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-   -   Decrease in activity? (https://www.mersenneforum.org/showthread.php?t=13602)

10metreh 2010-07-13 17:31

Decrease in activity?
 
I have noticed that when Subproject #5 ended, several people who had contributed to it did not move to Subproject #4 and (apparently) left the project. If any of you are still reading this forum, then please could you give a reason why you didn't join Subproject #4? Is it because the nice sequences have already been worked on, so there will be few terminations? We seem to have noticeably less contributors now.

kar_bon 2010-07-13 18:18

I'm contributing NPLB (my standard project) more the last time, because there's also much less activity the last months.

I will update my Aliquot pages after the errors in the FactorDB (small composites) are solved. It's a waste of time to do so until so much errors are in there.

mdettweiler 2010-07-13 19:03

I would suspect that this is just the usual "summer blahs" that most distributed computing projects go through. During the Northern Hemisphere summer, the higher temperatures induce a number of people to turn some or all of their "nonessential" machines offline--decreasing their crunching ability, or in the case of this project, sometimes even eliminating it entirely (as a lot of people run this project on older machines that are more likely to be turned off in the summer).

In cases like Karsten's, he's moved primarily back to his home project, NPLB, since they too have been hit by the "summer blahs" and they can't spare him so much. :smile: But as he also said, the FactorDB errors may also be a cause of declining interest--I suspect some people just got too frustrated with them.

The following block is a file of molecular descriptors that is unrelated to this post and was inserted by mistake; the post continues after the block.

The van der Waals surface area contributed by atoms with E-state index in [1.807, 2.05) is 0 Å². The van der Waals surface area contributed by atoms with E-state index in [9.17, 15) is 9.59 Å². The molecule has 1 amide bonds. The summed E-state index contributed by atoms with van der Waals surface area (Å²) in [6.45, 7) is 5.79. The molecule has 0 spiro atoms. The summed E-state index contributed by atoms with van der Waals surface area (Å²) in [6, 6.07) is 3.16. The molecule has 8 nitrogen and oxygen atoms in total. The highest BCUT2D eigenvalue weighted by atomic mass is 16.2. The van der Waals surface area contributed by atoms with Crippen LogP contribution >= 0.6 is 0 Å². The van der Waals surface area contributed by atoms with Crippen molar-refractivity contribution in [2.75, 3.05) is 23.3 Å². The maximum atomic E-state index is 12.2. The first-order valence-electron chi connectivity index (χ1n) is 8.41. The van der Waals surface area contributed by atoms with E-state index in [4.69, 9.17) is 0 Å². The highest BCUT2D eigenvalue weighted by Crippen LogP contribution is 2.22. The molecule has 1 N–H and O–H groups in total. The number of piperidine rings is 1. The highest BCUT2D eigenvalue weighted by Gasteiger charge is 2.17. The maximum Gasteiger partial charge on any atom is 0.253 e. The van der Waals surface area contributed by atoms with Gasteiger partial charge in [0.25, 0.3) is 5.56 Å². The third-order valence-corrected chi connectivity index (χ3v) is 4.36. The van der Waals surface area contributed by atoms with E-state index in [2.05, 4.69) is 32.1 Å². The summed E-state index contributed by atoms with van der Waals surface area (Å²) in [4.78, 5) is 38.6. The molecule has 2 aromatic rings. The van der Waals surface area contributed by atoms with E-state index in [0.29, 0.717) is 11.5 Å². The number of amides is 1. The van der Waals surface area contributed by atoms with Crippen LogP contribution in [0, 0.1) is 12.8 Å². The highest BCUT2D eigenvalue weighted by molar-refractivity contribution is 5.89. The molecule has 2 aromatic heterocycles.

Quite frankly, if someone here has the time and resources, they might want to consider setting up their own factor database. It wouldn't have to be too fancy--just a central repository for factorizations and Aliquot sequences, with a minimal worker setup to verify the primality of submissions and do minimal TF (or alternatively, something akin to "Quick ECM"). The less "extras" there are, the less that can go wrong.

Andi47 2010-07-13 19:18

[QUOTE=mdettweiler;221274]I would suspect that this is just the usual "summer blahs" that most distributed computing projects go through. During the Northern Hemisphere summer, the higher temperatures induce a number of people to turn some or all of their "nonessential" machines offline--decreasing their crunching ability, or in the case of this project, sometimes even eliminating it entirely (as a lot of people run this project on older machines that are more likely to be turned off in the summer).

In cases like Karsten's, he's moved primarily back to his home project, NPLB, since they too have been hit by the "summer blahs" and they can't spare him so much. :smile: But as he also said, the FactorDB errors may also be a cause of declining interest--I suspect some people just got too frustrated with them.

Quite frankly, if someone here has the time and resources, they might want to consider setting up their own factor database. It wouldn't have to be too fancy--just a central repository for factorizations and Aliquot sequences, with a minimal worker setup to verify the primality of submissions and do minimal TF (or alternatively, something akin to "Quick ECM"). The less "extras" there are, the less that can go wrong.[/QUOTE]